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Bill sets priorities in placement of children in foster care

Bill sets priorities in placement of children in foster care

Dustin Hurst
March 3, 2010
Dustin Hurst
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March 3, 2010

Children being placed into the care of foster parents may soon have a clear line of direction for the courts and Idaho Department Health and Welfare (DHW) to consider when searching for qualified persons to take in children removed from parents.

The legislation, developed by Rep. Sharon Block, R-Twin Falls, would give judges a path that would give clarity in the process of deciding where to place  children after they have been removed from the care of their parents.

The legislation sets the placement priority in this order:

  1. A fit and willing relative.
  2. A fit and willing non-relative with a significant relationship with the child.
  3. Foster parents licensed in accordance with DHW.

The bill also allows expediting of the child placement process by allowing DHW to waive the licensing requirement for those on the list for a certain period of time.  If one of the persons on the list is chosen to be the child's caretaker but is unlicensed, that person would, if the environment is deemed safe by DHW, be allowed to care for the child while going through the license application process.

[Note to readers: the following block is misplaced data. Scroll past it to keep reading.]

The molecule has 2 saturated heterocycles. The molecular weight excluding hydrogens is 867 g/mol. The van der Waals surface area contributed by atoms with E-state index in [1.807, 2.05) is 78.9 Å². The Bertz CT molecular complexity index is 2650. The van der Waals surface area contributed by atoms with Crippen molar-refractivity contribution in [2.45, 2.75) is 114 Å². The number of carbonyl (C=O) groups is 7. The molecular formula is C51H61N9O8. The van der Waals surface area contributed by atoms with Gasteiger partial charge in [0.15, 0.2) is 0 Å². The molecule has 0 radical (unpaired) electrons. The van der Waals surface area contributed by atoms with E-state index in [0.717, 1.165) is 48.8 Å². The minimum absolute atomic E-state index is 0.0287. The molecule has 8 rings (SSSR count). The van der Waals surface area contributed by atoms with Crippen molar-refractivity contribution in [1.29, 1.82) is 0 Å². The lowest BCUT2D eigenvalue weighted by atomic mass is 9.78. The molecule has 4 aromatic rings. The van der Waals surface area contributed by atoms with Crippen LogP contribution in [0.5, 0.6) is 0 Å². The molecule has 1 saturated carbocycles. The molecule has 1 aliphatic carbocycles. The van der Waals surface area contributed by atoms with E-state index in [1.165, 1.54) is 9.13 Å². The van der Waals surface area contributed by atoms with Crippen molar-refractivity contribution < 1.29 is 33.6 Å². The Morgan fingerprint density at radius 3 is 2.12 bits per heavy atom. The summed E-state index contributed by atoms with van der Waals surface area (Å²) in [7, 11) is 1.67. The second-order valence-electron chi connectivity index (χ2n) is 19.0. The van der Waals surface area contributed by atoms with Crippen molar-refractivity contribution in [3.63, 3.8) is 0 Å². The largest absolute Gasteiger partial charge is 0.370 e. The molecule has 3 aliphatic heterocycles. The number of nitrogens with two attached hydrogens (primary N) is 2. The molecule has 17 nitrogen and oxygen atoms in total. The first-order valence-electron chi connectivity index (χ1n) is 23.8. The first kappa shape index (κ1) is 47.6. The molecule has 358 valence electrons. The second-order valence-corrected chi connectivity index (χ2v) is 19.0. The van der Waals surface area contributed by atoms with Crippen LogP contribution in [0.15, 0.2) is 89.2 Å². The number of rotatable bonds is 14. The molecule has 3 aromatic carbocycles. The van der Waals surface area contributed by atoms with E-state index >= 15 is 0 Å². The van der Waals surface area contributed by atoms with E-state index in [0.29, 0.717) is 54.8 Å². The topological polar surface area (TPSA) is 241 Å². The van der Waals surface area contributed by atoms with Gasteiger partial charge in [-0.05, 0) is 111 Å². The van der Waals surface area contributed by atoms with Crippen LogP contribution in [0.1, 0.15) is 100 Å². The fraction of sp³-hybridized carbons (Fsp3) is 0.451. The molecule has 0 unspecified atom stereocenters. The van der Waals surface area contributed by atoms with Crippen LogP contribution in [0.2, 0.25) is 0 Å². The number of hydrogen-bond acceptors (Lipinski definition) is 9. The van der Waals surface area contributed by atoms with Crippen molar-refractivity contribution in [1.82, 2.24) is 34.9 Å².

Block, speaking to fellow members of her committee, said the list and the waiver would help to keep families together in times of difficulty when biological parents can't be in the picture for the children.

"The legislation will help keep families together," said Block.  She added that judges may not always go in the order prescribed in the legislation, but will instead work in the best interests of the child.

The bill garnered support of the Catholic Charities of Idaho, as well as the AARP.  Dr. Will Rainford, representing the Roman Catholic Diocese of Boise, urged lawmakers to pass the legislation because the system needs more foster parents and the Block's plan would make available more "saints," as he called them, ready to accept children in need.

"I know that nothing heals a child's broken soul like the love of a close relative or known friend," said Rainford.

Members of the committee unanimously approved Block's plan, which now heads to the full House for a vote.

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